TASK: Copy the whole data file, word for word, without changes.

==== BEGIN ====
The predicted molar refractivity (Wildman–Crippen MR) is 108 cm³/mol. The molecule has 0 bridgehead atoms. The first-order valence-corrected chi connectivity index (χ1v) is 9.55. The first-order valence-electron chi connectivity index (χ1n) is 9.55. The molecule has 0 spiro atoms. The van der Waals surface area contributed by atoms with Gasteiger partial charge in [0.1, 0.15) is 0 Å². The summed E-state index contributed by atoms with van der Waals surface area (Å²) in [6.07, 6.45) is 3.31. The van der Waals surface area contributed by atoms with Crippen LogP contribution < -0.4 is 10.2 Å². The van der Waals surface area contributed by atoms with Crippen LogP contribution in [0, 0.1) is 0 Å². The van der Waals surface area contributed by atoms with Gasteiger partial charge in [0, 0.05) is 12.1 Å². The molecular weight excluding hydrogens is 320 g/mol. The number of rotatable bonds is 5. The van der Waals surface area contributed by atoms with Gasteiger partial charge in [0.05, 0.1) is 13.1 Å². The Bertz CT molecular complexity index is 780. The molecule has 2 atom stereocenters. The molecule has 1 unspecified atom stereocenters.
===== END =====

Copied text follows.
The predicted molar refractivity (Wildman–Crippen MR) is 108 cm³/mol. The molecule has 0 bridgehead atoms. The first-order valence-corrected chi connectivity index (χ1v) is 9.55. The first-order valence-electron chi connectivity index (χ1n) is 9.55. The molecule has 0 spiro atoms. The van der Waals surface area contributed by atoms with Gasteiger partial charge in [0.1, 0.15) is 0 Å². The summed E-state index contributed by atoms with van der Waals surface area (Å²) in [6.07, 6.45) is 3.31. The van der Waals surface area contributed by atoms with Crippen LogP contribution < -0.4 is 10.2 Å². The van der Waals surface area contributed by atoms with Crippen LogP contribution in [0, 0.1) is 0 Å². The van der Waals surface area contributed by atoms with Gasteiger partial charge in [0, 0.05) is 12.1 Å². The molecular weight excluding hydrogens is 320 g/mol. The number of rotatable bonds is 5. The van der Waals surface area contributed by atoms with Gasteiger partial charge in [0.05, 0.1) is 13.1 Å². The Bertz CT molecular complexity index is 780. The molecule has 2 atom stereocenters. The molecule has 1 unspecified atom stereocenters.